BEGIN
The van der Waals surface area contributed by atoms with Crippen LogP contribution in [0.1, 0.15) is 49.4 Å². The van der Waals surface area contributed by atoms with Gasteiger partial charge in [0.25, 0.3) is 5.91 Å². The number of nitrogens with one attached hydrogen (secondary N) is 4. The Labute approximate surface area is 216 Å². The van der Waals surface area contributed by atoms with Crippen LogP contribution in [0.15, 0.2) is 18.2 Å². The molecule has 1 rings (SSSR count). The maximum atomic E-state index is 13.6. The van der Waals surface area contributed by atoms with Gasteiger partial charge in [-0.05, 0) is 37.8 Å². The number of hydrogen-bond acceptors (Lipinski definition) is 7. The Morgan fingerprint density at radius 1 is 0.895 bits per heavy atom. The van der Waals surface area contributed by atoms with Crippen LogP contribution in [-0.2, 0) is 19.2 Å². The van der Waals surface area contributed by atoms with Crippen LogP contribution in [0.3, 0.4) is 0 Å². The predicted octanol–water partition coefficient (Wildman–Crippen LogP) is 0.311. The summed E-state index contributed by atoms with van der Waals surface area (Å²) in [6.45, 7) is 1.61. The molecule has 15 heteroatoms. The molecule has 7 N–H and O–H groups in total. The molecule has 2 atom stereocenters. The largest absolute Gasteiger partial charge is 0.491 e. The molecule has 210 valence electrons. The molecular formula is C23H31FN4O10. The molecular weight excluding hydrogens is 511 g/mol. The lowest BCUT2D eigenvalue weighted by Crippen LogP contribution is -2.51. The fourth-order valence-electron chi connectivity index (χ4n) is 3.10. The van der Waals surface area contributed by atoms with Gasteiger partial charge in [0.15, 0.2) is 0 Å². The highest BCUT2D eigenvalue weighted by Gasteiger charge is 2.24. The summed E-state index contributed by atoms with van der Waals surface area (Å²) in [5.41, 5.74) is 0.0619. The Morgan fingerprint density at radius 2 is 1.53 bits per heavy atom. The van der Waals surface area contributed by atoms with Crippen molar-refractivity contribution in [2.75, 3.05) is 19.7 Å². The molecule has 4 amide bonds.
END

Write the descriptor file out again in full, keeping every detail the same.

The van der Waals surface area contributed by atoms with Crippen LogP contribution in [0.1, 0.15) is 49.4 Å². The van der Waals surface area contributed by atoms with Gasteiger partial charge in [0.25, 0.3) is 5.91 Å². The number of nitrogens with one attached hydrogen (secondary N) is 4. The Labute approximate surface area is 216 Å². The van der Waals surface area contributed by atoms with Crippen LogP contribution in [0.15, 0.2) is 18.2 Å². The molecule has 1 rings (SSSR count). The maximum atomic E-state index is 13.6. The van der Waals surface area contributed by atoms with Gasteiger partial charge in [-0.05, 0) is 37.8 Å². The number of hydrogen-bond acceptors (Lipinski definition) is 7. The Morgan fingerprint density at radius 1 is 0.895 bits per heavy atom. The van der Waals surface area contributed by atoms with Crippen LogP contribution in [-0.2, 0) is 19.2 Å². The van der Waals surface area contributed by atoms with Crippen LogP contribution in [0.3, 0.4) is 0 Å². The predicted octanol–water partition coefficient (Wildman–Crippen LogP) is 0.311. The summed E-state index contributed by atoms with van der Waals surface area (Å²) in [6.45, 7) is 1.61. The molecule has 15 heteroatoms. The molecule has 7 N–H and O–H groups in total. The molecule has 2 atom stereocenters. The largest absolute Gasteiger partial charge is 0.491 e. The molecule has 210 valence electrons. The molecular formula is C23H31FN4O10. The molecular weight excluding hydrogens is 511 g/mol. The lowest BCUT2D eigenvalue weighted by Crippen LogP contribution is -2.51. The fourth-order valence-electron chi connectivity index (χ4n) is 3.10. The van der Waals surface area contributed by atoms with Gasteiger partial charge in [0.15, 0.2) is 0 Å². The highest BCUT2D eigenvalue weighted by Gasteiger charge is 2.24. The summed E-state index contributed by atoms with van der Waals surface area (Å²) in [5.41, 5.74) is 0.0619. The Morgan fingerprint density at radius 2 is 1.53 bits per heavy atom. The van der Waals surface area contributed by atoms with Crippen molar-refractivity contribution in [2.75, 3.05) is 19.7 Å². The molecule has 4 amide bonds.